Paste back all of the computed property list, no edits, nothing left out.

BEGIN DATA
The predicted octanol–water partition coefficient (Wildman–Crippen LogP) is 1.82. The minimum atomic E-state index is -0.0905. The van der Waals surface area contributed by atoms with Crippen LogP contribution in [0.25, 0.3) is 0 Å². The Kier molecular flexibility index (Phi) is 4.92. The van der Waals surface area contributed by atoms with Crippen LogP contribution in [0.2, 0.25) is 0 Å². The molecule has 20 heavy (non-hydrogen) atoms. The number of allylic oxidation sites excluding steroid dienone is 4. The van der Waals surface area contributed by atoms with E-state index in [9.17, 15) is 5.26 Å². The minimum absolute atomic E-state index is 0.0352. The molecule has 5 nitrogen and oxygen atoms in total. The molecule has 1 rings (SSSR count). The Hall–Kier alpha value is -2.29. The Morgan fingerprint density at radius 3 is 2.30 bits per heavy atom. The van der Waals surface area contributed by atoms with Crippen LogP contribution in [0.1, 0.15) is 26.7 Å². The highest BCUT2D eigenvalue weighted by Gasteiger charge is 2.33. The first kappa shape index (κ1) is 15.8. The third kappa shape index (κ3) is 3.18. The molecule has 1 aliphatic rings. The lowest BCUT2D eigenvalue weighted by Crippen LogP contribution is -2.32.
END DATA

The predicted octanol–water partition coefficient (Wildman–Crippen LogP) is 1.82. The minimum atomic E-state index is -0.0905. The van der Waals surface area contributed by atoms with Crippen LogP contribution in [0.25, 0.3) is 0 Å². The Kier molecular flexibility index (Phi) is 4.92. The van der Waals surface area contributed by atoms with Crippen LogP contribution in [0.2, 0.25) is 0 Å². The molecule has 20 heavy (non-hydrogen) atoms. The number of allylic oxidation sites excluding steroid dienone is 4. The van der Waals surface area contributed by atoms with E-state index in [9.17, 15) is 5.26 Å². The minimum absolute atomic E-state index is 0.0352. The molecule has 5 nitrogen and oxygen atoms in total. The molecule has 1 rings (SSSR count). The Hall–Kier alpha value is -2.29. The Morgan fingerprint density at radius 3 is 2.30 bits per heavy atom. The van der Waals surface area contributed by atoms with Crippen LogP contribution in [0.1, 0.15) is 26.7 Å². The highest BCUT2D eigenvalue weighted by Gasteiger charge is 2.33. The first kappa shape index (κ1) is 15.8. The third kappa shape index (κ3) is 3.18. The molecule has 1 aliphatic rings. The lowest BCUT2D eigenvalue weighted by Crippen LogP contribution is -2.32.